Thoughts on Remembrance Day

Thoughts on Remembrance Day

imagesWe are all so heartbreakingly small. We feel like we are the center of the world because we see the world through only one set of eyes and that set takes on epic proportions. I know when I am really happy; when there is a bounce in my step and I feel light, I cannot believe how unhappy or indifferent the people around me appear to be about life. Just like when we were newlyweds we couldn’t figure out why so many people thought our commitment was such a big deal and staying married for a long time would be a real achievement, of course, we thought, you stay married, isn’t marriage fun?

Or when I am very sad, brought low by newsreels, news of the congregation, or the newsfeed from my family. When things aren’t going right or after some tragedy when it seems like things will never be the same again, how come so many people are oblivious to the pain all around them? Can’t they see that I am broken?

Of course they don’t because I only appear to be the center of it all to me.

Remembrance day is when we recall and thank those who have fought in the various wars that have taken place. For me it is a time when I remember how absurdly small a life can be. Think of the outrageous numbers of dead in the two “Great” Wars. Think of all the parents with broken hearts, all the widows not yet 25 years old. Think of all the boys who will never go to school, raise kids, walk daughters down aisles or teach their sons how to be fathers and men. Millions upon millions of lives shockingly stopped mid-sentence.

Imagine the work and the pride and the joy in building homes and businesses and cute little downtowns. Imagine the passion that drives people to make the places they live beautiful, the shutters, the doors, the flowers, the curtains, the clean swept streets, the careful picked out streetlights, the work not just of a single lifetime but of generations who waited and watched the trees grow…evaporated, eviscerated, ruined, in seconds. Our lives are so small sometimes.

So we huddle up with family, we branch out through social media, we find ways to convince ourselves we exist and that we matter and that our lives aren’t so small and they aren’t so fragile. It makes sense.

Perhaps, all our striving to be made known and made real is caused by our innate understanding that we aren’t as small as war can make us feel. Many of us have forgotten that in truth we are loved by one whose love gives meaning and purpose. Scripture tells us that even the hairs on our head are numbered, they are counted by the king of the universe the creator of all (Luke 12:7). It also tells us that each and every one of us is made in his image (Gen. 1:27). Few of us can take real solace in this knowledge, especially on a day like Remembrance Day. Just as few of us can take refuge in the fact that He has searched us and known us (Psalm 139). I’m working on it, and would love to have some company in doing so.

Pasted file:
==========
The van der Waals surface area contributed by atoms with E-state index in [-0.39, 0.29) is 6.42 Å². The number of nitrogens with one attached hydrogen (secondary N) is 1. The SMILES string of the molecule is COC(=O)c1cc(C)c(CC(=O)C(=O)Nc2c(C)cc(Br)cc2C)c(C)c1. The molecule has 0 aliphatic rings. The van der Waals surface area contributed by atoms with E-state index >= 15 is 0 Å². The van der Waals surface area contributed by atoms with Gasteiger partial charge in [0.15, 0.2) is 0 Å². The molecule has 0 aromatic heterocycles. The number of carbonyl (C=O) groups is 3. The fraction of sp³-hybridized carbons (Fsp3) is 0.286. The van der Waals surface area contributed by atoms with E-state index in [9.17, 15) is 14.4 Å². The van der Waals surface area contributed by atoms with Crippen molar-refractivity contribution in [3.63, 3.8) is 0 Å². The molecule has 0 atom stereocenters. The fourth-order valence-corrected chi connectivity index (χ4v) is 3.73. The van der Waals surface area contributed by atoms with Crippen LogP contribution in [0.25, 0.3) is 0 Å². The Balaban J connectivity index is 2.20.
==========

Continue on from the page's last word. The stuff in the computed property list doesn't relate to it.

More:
One Comment

  1. Jared

    Heavy thoughts, Chris, but worth hearing. War does make us feel small, as do so many of the small tragedies of life. In times like Remembrance Day, I remember my young cousins who were taken away, and my Aunt who died a year ago this Christmas. War often gives people meaningless deaths, but a lot of times we can associate their suffering with a cause, something they died for. It’s harder to say that with children who suffer pointlessly from cancer, with kids who are run over in an accident.

    But I think every death, whatever the cause has the same jarring effect: It shocks us and demands of us that we see the world as meaningless, pointless, and vain. And it is against that, that we find a God who says quite the opposite: That life has purpose, and that every person, no matter how small, matters.

    “Are not five sparrows sold for two pennies? And not one of them is forgotten before God.”

    Most pagans didn’t believe that! Their gods were always cavorting around, destroying human life and significance, seemingly at whim. Because they could. Because they were gods.

    And here we have a God who gives real, humble, tiny human existence a purpose. I think it’s mere faith in this that really defines one’s significance. The harder thing, perhaps, is to not be significant in any way, yet to know that you are loved by God.

    Maybe we’ll remember those soldiers for the things they did, and the purpose they died for. That is fitting. Let us also remember the humble souls who could not find a purpose to die for.

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